Reading Young Protagonists to Feel Less Alone

I’m a reader in my late 20s. Whenever possible, I like to read about characters who are in a similar phase of life as I am. I enjoy reading about young people trying to build the foundations of their careers and searching for long-term romantic partners. I like to read about characters who live with roommates and deal with the conflicts that come along with that. People of all ages can struggle with these issues, but there is something necessarily different about navigating life as a young person. Books with young protagonists serve the vital purpose of making me feel less alone.

Unfortunately, there is no quick and reliable way to find books with protagonists my own age. The search is made more complicated by the fact that in the book world, the term young adult refers to books with teenage protagonists. In everyday life, young adult is the phrase most people use to describe individuals in their 20s and early 30s. Some publishers use the term new adult to describe books with protagonists in the emergent phase of adulthood, but the genre label has not caught on much since its inception.

I am not going to argue for increased use of the label new adult. If it hasn’t stuck yet, it probably isn’t going to. However, I will relay to you my personal favorite place to find books with young protagonists: fiction awards for young writers. While the age of an author does not necessarily align with the age of their protagonist, people do often write about characters their own age. Perusing these award lists, you are bound to find some titles with young protagonists.

For example, I discovered Weike Wang’s debut novel, Chemistry, by checking the 5 Under 35 National Book Award Honorees for 2017. In Wang’s novel, the unnamed protagonist is pursuing a PhD in Chemistry while also trying to decide whether or not to marry her boyfriend. The book deals with the central question of young adulthood: Is this really the path I want to be on? With a main character in graduate school, this book is ideal for readers looking for commiseration over academic stress.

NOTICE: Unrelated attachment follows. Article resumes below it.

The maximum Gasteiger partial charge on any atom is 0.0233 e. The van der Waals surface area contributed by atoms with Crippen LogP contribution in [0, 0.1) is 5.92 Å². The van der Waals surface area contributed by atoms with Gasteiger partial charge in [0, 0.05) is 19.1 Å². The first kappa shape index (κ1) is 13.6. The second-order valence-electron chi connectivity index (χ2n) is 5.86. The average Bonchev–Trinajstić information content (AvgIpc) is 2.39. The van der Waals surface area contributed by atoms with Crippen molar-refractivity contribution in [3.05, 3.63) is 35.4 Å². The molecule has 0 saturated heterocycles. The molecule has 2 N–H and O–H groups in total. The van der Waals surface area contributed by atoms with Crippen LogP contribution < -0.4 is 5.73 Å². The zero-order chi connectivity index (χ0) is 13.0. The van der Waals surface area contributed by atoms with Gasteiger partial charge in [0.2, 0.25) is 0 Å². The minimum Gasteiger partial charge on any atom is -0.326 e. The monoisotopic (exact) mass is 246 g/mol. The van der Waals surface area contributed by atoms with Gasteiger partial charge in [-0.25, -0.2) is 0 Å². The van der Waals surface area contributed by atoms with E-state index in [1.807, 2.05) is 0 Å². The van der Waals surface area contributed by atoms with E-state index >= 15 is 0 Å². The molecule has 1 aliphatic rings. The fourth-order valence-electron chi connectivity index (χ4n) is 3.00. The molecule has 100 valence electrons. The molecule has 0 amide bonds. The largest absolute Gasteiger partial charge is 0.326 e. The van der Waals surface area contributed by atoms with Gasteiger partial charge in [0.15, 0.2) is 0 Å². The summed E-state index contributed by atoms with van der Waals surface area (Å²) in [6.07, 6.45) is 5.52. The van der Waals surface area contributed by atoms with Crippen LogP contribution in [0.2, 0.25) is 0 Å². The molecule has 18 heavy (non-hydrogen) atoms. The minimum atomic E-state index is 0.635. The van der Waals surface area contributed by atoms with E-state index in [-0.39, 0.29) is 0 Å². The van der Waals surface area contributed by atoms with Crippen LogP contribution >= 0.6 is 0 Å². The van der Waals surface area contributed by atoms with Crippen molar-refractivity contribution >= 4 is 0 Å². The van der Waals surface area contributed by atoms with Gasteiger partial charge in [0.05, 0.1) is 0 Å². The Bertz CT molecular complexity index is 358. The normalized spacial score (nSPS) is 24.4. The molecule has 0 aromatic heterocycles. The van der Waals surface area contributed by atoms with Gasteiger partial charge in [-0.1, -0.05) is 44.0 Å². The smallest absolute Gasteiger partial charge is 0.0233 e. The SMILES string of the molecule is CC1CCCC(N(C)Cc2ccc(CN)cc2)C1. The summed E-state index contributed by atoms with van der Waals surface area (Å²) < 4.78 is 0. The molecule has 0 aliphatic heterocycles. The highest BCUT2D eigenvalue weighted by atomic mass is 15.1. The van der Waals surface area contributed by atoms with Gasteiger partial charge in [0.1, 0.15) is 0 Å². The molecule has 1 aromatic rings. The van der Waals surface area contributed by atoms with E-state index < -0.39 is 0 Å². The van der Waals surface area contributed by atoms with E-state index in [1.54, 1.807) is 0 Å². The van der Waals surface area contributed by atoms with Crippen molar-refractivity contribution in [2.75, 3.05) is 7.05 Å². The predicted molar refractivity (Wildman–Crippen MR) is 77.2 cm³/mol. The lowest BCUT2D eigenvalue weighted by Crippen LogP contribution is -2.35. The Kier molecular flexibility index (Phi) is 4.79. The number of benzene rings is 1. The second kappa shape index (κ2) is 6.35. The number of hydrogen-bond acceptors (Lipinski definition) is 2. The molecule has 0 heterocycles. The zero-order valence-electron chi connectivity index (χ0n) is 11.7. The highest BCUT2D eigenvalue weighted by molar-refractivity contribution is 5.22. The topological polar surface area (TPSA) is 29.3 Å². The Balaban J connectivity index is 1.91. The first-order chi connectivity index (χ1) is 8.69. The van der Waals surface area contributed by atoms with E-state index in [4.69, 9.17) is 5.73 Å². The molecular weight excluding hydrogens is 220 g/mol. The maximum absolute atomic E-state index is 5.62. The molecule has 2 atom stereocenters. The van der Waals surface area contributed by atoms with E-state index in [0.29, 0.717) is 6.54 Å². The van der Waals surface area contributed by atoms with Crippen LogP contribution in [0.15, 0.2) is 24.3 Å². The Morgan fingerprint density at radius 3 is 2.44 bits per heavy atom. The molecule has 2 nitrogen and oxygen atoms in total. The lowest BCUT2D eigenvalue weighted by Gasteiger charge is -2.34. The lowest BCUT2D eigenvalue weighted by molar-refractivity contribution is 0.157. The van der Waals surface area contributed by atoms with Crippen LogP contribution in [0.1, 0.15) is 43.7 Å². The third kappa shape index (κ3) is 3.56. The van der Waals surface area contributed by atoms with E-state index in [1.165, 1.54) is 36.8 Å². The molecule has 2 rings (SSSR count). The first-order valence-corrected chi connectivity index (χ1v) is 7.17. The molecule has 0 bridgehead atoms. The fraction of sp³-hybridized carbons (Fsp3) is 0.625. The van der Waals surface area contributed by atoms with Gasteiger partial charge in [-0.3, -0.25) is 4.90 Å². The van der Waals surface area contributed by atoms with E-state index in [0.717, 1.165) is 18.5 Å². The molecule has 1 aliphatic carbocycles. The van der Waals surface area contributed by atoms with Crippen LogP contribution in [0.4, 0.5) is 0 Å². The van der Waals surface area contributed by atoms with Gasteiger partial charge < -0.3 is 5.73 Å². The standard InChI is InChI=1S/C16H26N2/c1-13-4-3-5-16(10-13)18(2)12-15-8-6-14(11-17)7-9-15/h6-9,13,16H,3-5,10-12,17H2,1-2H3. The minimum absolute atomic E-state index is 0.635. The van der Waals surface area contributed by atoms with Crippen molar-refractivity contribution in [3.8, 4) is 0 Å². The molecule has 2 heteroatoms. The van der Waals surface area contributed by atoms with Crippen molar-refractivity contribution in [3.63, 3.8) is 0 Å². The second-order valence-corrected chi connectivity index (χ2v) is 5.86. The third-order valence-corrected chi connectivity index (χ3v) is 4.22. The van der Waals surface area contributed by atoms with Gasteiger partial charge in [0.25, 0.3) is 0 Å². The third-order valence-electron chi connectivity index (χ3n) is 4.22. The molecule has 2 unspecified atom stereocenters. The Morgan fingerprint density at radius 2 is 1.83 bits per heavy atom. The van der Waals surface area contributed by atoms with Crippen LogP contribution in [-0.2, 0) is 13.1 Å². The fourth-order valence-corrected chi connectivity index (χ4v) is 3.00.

I found Ling Ma’s dystopian novel Severance while checking the winners and finalists for the Young Lions Fiction Award, an honor awarded to writers 35 and under for a work of adult fiction. Severance‘s main character, Candace, is working an unfulfilling office job and a navigating a precarious relationship when the threat of global disease hits.

Books like Wang’s and Ma’s novels hit the sweet spot when it comes to my desire for connection with people around my own age. These books not only concern young characters; they were written recently by young authors. Therefore, these writers know precisely what it is like to be a young person today, and their words ring particularly true as a result.

While I find these award lists to be fantastic resources for finding the work of young authors, I don’t want to imply that only young authors can write brilliant new adult books. R.O. Kwon’s novel The Incendiaries switches perspective between two characters who are both young adults attending university. Kwon worked on The Incendiaries for ten years, and has aged past her characters, but her characterization does not suffer at all from her added life experience. Riley Sager did a perfectly adept job at rendering a young woman character for Lock Every Door, even though he is a man much older than his protagonist. Lock Every Door checks every box for young adult upheaval. The protagonist loses her job, boyfriend, and housing all at the same time. I for one can relate to those kinds of sweeping life changes occurring in my early twenties.

The 5 Under 35 National Book Award Honorees and the Young Lions Fiction Award are good places to begin a search for books with young protagonists, especially if you want to read young and emerging authors. The label new adult can also help you to weed young adult books from your search for books about young adults. Sometimes, though, there is no substitute for combing through the dust jackets in the adult section of your local bookstore until you find some fictional peers.

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